I prematurely posted a code golf challenge to draw the Utah Teapot using this dataset (just the teapot). (Revised and Posted teapot challenge) But when I looked deeper at the data in order to whip up a little example, I realized I have no idea what's going on with that data. I have a good understanding of Bezier curves in 2D, implemented deCasteljau. But for 3D does it work the same?

Yes! It does!

The data contains patches containing 16 vertices each. Is there a standard ordering for how these are laid out? And if they correspond to the 2D curves, then the four corner points actually touch the surface and the remaining 12 are controls, right?

Yes!

My "original plan" was to simplify the shape to rectangles, project them to the canvas, and draw filled shapes in a grey computed by the magnitude of the dot product of the patch normal to a light vector. If I simplify it that far, will it even look like a teapot? Does one have to use raytracing to achieve a recognizable image?

That's subjective. :-(

While this may look like several questions, but they are all aspects of this one: "Please, kindly Guru, school me on some Bezier Patches? What do I need to know to draw the teapot?"

Here's the code I've written so far. (uses this matrix library: mat.ps)

```
%!
%%BoundingBox: 115 243 493 487
%-115 -243 translate
(mat.ps)run %include matrix library
/tok{ token pop exch pop }def
/s{(,){search{ tok 3 1 roll }{ tok exit }ifelse }loop }def
/f(teapot)(r)file def
/patch[ f token pop { [ f 100 string readline pop s ] } repeat ]def
/vert[ f token pop { [ f 100 string readline pop s ] } repeat ]def
%vert == patch == %test data input
/I3 3 ident def % 3D identity matrix
/Cam [ 0 0 10 ] def % world coords of camera center viewpoint
/Theta [ 0 0 0 ] def % y-rotation x-rotation z-rotation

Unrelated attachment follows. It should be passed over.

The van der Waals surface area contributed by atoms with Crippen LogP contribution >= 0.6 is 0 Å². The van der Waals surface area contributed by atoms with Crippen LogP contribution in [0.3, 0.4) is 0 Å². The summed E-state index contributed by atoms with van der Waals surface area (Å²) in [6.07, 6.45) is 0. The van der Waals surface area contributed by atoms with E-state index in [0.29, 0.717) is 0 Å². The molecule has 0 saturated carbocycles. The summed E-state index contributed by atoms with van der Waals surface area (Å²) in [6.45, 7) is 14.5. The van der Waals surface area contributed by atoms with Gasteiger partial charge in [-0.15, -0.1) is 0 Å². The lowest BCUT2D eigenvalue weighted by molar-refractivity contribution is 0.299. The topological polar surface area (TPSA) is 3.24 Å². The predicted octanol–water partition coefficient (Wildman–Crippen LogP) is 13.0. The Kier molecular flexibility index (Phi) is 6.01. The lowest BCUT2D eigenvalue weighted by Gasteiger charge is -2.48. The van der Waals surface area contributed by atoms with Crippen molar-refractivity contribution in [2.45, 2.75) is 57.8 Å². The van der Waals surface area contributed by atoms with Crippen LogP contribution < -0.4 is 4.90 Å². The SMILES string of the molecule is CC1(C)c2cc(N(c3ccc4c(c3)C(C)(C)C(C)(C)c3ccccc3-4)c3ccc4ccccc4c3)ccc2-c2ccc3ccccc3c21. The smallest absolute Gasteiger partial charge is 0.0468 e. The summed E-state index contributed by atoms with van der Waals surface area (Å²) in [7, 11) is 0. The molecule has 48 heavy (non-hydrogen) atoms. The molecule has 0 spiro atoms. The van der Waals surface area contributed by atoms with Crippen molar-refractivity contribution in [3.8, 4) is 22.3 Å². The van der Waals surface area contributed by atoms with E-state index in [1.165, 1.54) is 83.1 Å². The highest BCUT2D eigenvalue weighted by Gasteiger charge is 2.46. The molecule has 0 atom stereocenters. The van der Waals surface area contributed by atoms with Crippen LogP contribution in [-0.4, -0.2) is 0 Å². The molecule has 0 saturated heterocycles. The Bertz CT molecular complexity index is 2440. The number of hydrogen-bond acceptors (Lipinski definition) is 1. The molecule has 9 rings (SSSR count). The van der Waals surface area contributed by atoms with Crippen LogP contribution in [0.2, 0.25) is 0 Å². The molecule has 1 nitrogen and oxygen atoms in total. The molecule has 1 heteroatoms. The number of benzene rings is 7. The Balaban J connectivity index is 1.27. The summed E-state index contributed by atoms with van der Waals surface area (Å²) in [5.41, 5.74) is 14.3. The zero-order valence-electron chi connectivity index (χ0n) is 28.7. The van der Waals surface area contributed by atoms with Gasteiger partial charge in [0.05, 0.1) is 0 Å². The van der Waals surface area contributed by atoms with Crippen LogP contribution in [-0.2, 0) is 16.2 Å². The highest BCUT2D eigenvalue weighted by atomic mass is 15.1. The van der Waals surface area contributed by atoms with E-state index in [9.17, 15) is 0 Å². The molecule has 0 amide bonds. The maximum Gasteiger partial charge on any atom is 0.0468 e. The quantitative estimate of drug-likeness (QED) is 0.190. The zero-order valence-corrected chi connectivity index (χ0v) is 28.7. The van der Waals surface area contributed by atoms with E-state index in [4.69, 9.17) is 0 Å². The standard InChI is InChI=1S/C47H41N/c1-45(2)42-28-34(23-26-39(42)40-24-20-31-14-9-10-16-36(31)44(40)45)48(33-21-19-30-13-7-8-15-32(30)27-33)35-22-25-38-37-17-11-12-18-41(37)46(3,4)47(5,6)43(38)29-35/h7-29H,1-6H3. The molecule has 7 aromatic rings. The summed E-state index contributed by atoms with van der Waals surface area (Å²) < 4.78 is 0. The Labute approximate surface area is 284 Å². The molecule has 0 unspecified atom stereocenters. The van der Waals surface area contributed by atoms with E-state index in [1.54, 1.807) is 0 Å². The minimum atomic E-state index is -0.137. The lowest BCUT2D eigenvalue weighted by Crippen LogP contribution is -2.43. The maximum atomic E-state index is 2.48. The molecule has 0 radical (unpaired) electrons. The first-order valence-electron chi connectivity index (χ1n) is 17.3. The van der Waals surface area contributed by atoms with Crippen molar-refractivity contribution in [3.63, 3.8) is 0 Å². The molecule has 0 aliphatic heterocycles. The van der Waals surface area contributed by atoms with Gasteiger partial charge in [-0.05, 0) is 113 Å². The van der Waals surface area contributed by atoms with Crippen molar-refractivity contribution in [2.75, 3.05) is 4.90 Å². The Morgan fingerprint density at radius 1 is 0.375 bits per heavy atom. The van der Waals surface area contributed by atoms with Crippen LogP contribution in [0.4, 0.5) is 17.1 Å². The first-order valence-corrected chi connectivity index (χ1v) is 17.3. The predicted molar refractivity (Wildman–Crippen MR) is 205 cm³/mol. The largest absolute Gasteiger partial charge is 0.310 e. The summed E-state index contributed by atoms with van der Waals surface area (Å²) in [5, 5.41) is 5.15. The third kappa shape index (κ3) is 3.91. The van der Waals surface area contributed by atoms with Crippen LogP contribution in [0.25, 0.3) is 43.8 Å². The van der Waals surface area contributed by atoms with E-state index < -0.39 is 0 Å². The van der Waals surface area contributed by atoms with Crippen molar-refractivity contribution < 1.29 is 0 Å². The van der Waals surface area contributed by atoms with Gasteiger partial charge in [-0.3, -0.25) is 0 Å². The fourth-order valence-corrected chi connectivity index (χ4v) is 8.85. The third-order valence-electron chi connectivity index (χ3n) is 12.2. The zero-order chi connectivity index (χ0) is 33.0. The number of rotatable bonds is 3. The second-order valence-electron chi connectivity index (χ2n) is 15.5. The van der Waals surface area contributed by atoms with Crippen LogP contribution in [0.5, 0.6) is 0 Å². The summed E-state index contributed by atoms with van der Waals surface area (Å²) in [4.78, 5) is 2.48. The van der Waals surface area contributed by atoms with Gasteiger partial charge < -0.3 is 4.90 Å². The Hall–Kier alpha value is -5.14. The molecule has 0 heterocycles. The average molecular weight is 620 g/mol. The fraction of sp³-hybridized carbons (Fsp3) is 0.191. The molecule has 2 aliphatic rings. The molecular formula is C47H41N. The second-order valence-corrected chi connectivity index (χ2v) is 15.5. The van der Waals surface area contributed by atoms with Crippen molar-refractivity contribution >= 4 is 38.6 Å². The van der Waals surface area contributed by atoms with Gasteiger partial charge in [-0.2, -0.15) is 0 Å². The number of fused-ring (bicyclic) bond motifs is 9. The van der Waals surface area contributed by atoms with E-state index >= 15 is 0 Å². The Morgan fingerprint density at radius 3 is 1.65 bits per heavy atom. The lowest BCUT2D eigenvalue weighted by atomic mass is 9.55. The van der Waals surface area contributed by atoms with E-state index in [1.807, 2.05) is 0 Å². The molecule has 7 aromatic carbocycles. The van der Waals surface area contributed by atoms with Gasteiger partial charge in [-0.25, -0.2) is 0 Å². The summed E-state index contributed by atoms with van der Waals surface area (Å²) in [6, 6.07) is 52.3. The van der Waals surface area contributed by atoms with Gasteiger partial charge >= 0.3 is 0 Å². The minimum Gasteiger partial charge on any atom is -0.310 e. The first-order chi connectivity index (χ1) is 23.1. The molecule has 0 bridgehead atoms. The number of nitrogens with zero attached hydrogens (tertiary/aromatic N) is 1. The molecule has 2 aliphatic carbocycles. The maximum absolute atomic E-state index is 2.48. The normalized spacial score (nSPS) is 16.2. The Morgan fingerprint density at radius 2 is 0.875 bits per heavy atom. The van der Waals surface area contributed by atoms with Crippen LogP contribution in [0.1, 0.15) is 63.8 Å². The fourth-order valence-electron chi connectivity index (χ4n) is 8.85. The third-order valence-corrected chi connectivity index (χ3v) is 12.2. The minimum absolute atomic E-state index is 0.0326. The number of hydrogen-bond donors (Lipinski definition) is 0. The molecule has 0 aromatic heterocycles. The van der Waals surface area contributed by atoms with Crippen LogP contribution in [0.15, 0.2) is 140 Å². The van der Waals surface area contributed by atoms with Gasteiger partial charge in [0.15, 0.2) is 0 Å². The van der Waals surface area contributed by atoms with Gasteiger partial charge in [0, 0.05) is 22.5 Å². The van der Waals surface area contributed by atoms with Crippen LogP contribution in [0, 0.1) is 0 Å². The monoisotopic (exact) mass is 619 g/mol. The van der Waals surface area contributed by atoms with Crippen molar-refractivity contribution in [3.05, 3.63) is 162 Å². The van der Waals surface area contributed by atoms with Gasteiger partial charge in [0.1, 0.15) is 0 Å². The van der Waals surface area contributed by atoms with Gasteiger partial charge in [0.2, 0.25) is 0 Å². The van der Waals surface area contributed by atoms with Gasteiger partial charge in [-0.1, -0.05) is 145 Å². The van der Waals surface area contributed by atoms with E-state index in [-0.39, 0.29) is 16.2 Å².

/Eye [ 0 0 15 ] def % eye relative to camera vp
/Rot I3 def % initial rotation seq
/makerot {
Theta 0 get roty % pan
Theta 1 get rotx matmul % tilt
Theta 2 get rotz matmul % twist
} def
/proj {
Cam {sub} vop % translate to camera coords
Rot matmul % perform camera rotation
0 get aload pop Eye aload pop % extract dot x,y,z and eye xyz
4 3 roll div exch neg % perform perspective projection
4 3 roll add 1 index mul
4 1 roll 3 1 roll sub mul exch % (ez/dz)(dx-ex) (ez/dz)(dy-ey)
} def
/R 20 def
/H -3 def
/ang 0 def
{
300 700 translate
1 70 dup dup scale div setlinewidth
/Cam [ ang sin R mul H ang cos R mul ] def % camera revolves around Y axis at height H, dist R
/Theta [ ang H R atan 0 ] def % rotate camera back to origin
/Rot makerot def % squash rotation sequence into a matrix
patch {
% Four corners
%[ exch dup 0 get exch dup 3 get exch dup 12 get exch 15 get ]
% Boundary curves
[ exch
dup 8 get exch dup 4 get exch dup 0 get exch %curveto4
dup 14 get exch dup 13 get exch dup 12 get exch %curveto3
dup 7 get exch dup 11 get exch dup 15 get exch %curveto2
dup 1 get exch dup 2 get exch dup 3 get exch %curveto1
dup 0 get exch %moveto
pop ]
{ 1 sub vert exch get proj } forall
moveto
curveto curveto curveto curveto
stroke
%flushpage flush (%lineedit)(r)file pop
} forall
pstack
showpage
%exit
/ang ang 10 add def
} loop
```

Here's the original Newell Teapot dataset.

And here's my spectacularly bad image:

Update: bugfix. Maybe they are laid out 'normally' after all. Selecting the correct corners at least gives a symmetrical shape:

Update: boundary curves looks better.

Introis pretty slim, but Foley&vanDamFundamentalshas quite a bit, including pseudocode for generating a mesh. – luser droog Mar 27 '13 at 17:30